Monday, 20 July 2015

 Ramblings in a studio 

The trouble with living in a small home is that every space has to fulfill the duties of three or four spaces. 
My studio is the study, is the store room. If you don't have a garage, this is where your husband stores his tools. And the space where he works on his hobbies. It's the place old boxes go to die - also sadly the space my cat's escapee lizards go to die, to my horror. 
Dust bunnies thrive there. 
It's the place you store old paintings and new canvasses, arb pieces of wood that might become parts of furniture in the future etc. And if that space is where you have to spend most of your time being creative, it can be a bit of a bummer. And if you have to bring a prospective client into the studio, and they have to step over a drill and move over some sanding paper to get to a chair, well, it doesn't feel very professional. 

Also: The walls were margarine coloured. MARGARINE! The colour of heart disease. To add to the gloriousness of that sick yellow, the curtains were sort of a caramel colour, that had been fading and somehow brightening because of sun damage, and as such faded from caramel to bright yellow. Like ombre. That didn't help.

So. One of the reasons I haven't been super productive, is the gradual removal of all yellow from our lives. I painted the room - a story in itself, involving masking tape that took off all the white paint from the ceiling in a 5 cm border, and a groundsman who found my work most entertaining, and took to taking breaks in front of my window, to watch me balance on a desk to paint the walls. I was not amused. 
Shelves now span the room - a story involving many broken drill bits and much cussing - and the tools are all in crates. Charcoal curtains (with the surprising glossy texture of a 90's suit) frame the window. No tools on the ground. No canvasses lean against the walls. No petrified (in both senses of the word) lizards hide in the corners. No clutter. No yellow. 

The room is very much still a work in progress, but already it yearns to embrace you with ideas and successes. 
My hubby is into miniatures - used to be Warhammer 40k, now Infinity - and so he assembles armies and paints them. We're in the process of creating a painting nook for him in the opposite corner from my easel, where the airbrush and compressor will live. Which might give you a better idea of the two types of art that have to co-exist in that little space. Last week we started spending evenings painting together, with audio books or movies on in the background. It's fantastic to share that, to work together for hours without having to banter, and to share insights on certain shades of red or about glazing and varnishes. And to occasionally try to figure our what shade of gray the shelves want to be.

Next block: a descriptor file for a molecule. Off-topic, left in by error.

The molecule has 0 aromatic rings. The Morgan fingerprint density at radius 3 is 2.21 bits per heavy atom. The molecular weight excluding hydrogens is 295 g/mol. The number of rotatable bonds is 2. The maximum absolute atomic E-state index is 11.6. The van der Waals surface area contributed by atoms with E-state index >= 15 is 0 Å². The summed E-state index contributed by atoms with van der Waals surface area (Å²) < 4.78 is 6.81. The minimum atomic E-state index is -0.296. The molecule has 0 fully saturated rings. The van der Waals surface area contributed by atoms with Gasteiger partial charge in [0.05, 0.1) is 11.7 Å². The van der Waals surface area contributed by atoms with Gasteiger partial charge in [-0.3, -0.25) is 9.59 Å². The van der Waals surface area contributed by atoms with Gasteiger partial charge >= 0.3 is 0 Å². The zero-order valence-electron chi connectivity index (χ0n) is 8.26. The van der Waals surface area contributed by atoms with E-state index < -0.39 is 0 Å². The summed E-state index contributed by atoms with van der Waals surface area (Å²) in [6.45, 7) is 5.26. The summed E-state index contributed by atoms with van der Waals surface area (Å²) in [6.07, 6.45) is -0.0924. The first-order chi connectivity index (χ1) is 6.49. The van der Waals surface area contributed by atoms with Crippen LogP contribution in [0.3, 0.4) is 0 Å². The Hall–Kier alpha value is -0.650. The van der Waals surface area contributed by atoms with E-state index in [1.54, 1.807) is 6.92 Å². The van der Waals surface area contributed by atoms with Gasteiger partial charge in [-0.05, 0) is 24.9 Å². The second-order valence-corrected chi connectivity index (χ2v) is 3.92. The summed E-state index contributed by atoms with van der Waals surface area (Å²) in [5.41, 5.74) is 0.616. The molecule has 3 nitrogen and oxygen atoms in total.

The angle I usually post of WIP's: Just to give you an idea.

Science Fair still life  |  20 x 20 cm  | Acrylic on Canvas

ALSO! I've been lying to you all along.

For years I've been telling people that my paintings don't need to be framed, the edges are neatly painted, they look great as they are. 

And then I got one of my paintings framed.

And I lost about a week of my life, just staring at the new painting. The frame made SUCH a MASSIVE difference! I now admire it, as if I had no hand in creating it! I don't mean that in an arrogant way, but you feel a sort of kinship with one of your own paintings, you know it in and out, and you look at it differently than other people do, you look at that one shadow that you struggled with for 2 days, at that shade of green that took days to perfect and so on. Now I look at it as a complete work. Not like something I made. Does that make sense?
I used to have that painting on the wall because of sentiment, now it's a 'piece', a beautiful thing. The downside however is that I need to frame all the things. I'm somewhat obsessed. It's a problem.

If funds allowed, I'd frame all my paintings before consignment. But we're not quite there yet.

This was framed by The Framed Feather, in Boston, Bellville. Go there.-


- I don't hate yellow. But I like moderation. And too much of a yellow thing is bad.

- I seem to be insinuating that  a) my husband is to blame for much of the clutter and b) I don't like to banter with him - he's not, I'm a terrible mess-maker, and I love LOVE bantering with him. But being productive with someone is a great thing. And there's a wonder in productive silences.

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